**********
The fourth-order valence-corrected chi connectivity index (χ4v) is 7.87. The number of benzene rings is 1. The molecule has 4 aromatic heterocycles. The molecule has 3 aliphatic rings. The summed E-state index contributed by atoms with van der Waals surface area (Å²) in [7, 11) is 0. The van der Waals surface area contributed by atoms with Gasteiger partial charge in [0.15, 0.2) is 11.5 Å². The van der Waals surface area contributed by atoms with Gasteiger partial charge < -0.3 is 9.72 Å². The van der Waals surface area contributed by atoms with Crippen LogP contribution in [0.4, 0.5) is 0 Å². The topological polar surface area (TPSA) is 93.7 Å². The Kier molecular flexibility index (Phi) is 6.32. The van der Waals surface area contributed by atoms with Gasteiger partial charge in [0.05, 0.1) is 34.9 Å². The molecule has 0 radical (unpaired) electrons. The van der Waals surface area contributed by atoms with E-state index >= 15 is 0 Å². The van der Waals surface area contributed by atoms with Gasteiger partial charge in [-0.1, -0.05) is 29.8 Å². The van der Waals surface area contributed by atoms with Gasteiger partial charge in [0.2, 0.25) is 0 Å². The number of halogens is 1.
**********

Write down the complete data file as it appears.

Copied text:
The fourth-order valence-corrected chi connectivity index (χ4v) is 7.87. The number of benzene rings is 1. The molecule has 4 aromatic heterocycles. The molecule has 3 aliphatic rings. The summed E-state index contributed by atoms with van der Waals surface area (Å²) in [7, 11) is 0. The van der Waals surface area contributed by atoms with Gasteiger partial charge in [0.15, 0.2) is 11.5 Å². The van der Waals surface area contributed by atoms with Gasteiger partial charge < -0.3 is 9.72 Å². The van der Waals surface area contributed by atoms with Crippen LogP contribution in [0.4, 0.5) is 0 Å². The topological polar surface area (TPSA) is 93.7 Å². The Kier molecular flexibility index (Phi) is 6.32. The van der Waals surface area contributed by atoms with Gasteiger partial charge in [0.05, 0.1) is 34.9 Å². The molecule has 0 radical (unpaired) electrons. The van der Waals surface area contributed by atoms with E-state index >= 15 is 0 Å². The van der Waals surface area contributed by atoms with Gasteiger partial charge in [-0.1, -0.05) is 29.8 Å². The van der Waals surface area contributed by atoms with Gasteiger partial charge in [0.2, 0.25) is 0 Å². The number of halogens is 1.